25. EDGE Chase Winovich, Michigan
(round grade: second, NFL potential: starter)

Winovich went from a high-motor white guy during the fall to a legitimate NFL athlete after testing in the 72nd percentile at the combine, including a 6.94-second three-cone. The Michigan product doesn’t have the hype of teammate Rashan Gary, but his tape was better than Gary’s last season as one of four edge defenders to have an 85.0-plus grade in both run defense and pass rush according to Pro Football Focus. Along with a never-ending motor, Winovich has a combination of first-step quickness and hand usage that makes him extremely difficult to block. Every coach loves players like Winovich that play with maximum effort but also have refined skills that make them productive players.

24. WR J.J. Arcega-Whiteside, Stanford
(round grade: second, NFL potential: “X” receiver)

Labeled a jump-ball specialist, Arcega-Whiteside is undoubtedly a red zone monster with 18 touchdowns from inside the 20 in the last two seasons. However, there’s more to his game than size and boxing out defenders as Arcega-Whiteside uses a series of route releases against press coverage to create instant separation at the line of scrimmage. He also shows an advanced ability to adjust his routes based on types of coverage and alignments from defensive backs. Arcega-Whiteside has above-average speed given his size (6-2, 225 pounds) but he’s not going to separate with speed or quickness at the next level. His skill set of size and nuanced routes will do just fine, though.

23. WR Miles Boykin, Notre Dame
(round grade: second, NFL potential: “X” receiver)

Out of all the receivers on my board, Boykin checks the most boxes for the Patriots based on their draft history at the position. That’s not hard to do from an athletic standpoint as Boykin checks everyone’s boxes testing in the 99th percentile at the combine. Boykin’s tape is inconsistent, partially due to his quarterback play, but his athleticism did translate. At his best, Boykin wins at the catch point in contested catch situations by boxing out defenders and playing above the rim. He’s also underrated at the line of scrimmage using his quickness and upper body strength and hand usage to beat jams. Boykin will need to put it all together at the next level, but all of the traits are there for NFL production.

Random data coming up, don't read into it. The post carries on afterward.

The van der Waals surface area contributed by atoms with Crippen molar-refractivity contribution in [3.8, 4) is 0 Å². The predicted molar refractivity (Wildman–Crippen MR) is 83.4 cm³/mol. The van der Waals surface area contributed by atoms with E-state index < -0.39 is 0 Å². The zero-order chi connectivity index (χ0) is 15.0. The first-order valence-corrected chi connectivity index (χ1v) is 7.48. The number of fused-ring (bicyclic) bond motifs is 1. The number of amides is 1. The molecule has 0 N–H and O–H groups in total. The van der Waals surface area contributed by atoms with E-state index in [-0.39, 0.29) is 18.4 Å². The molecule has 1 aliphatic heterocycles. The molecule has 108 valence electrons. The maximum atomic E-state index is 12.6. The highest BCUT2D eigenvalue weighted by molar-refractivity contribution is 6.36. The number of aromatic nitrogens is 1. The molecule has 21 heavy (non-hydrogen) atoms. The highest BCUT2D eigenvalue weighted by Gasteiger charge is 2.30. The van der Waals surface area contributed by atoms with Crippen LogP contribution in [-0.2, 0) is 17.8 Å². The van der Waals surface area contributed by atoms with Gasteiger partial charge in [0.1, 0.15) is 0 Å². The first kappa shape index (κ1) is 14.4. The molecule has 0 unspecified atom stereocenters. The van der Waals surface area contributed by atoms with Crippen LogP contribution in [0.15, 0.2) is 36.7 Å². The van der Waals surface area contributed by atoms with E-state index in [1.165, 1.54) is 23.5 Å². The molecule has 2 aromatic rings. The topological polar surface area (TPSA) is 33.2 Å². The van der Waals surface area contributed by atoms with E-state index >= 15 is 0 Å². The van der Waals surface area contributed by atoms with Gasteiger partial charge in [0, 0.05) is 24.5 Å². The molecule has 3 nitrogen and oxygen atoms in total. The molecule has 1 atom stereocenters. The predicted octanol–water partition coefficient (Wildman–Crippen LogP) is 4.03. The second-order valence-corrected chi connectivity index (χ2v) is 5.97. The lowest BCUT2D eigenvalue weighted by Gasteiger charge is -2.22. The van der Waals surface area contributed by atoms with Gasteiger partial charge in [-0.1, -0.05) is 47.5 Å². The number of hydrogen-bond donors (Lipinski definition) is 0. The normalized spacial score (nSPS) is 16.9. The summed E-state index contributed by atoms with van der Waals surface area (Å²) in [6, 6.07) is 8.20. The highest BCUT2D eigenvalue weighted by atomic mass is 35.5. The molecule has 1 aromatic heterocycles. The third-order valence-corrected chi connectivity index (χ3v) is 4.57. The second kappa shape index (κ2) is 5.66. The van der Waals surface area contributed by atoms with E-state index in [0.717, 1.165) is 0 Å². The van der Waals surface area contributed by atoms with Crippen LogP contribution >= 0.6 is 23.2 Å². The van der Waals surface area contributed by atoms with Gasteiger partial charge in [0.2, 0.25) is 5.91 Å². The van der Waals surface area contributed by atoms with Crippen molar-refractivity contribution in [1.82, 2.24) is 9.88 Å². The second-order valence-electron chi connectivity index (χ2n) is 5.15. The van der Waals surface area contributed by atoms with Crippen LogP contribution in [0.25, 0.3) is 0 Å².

22. CB David Long, Michigan
(round grade: second, NFL potential: above-average starter)

There aren’t very many players that fit the Patriots mold better than David Long in this draft, and that’s why he’s one of two cornerbacks that made my board. Long is slightly undersized, but he’s a strappy press-man corner that plays like Malcolm Butler and JC Jackson. Long is very patient at the line of scrimmage to wait out route releases with the foot speed to then mirror and match in man coverage. He lives in receivers’ hip pockets and has the athleticism to follow them all over the formation. Particularly of note, Long posted the fourth-best three-cone time ever recorded at the combine (6.45-seconds, since 2003), and we know the Pats took notice. The Patriots might not need a cornerback, but Long is a perfect fit in the system.

21. DL Charles Omenihu, Texas
(round grade: second, NFL potential: above-average starter)

Omenihu is a late bloomer, but he began to put it together last season with 9.5 sacks and 18 tackles for loss. The Texas product has a rare blend of power, athleticism and length that with some refinement could lead to a very productive player in the NFL. Omenihu won mostly with his length and punching power in college, which is a nice base to build off of, but he needs to develop a pass rush plan and keep his pads down consistently. For the Patriots, Omenihu has tremendous versatility to play anywhere along the defensive line and the physical traits to be a prolific two-gapper against the run.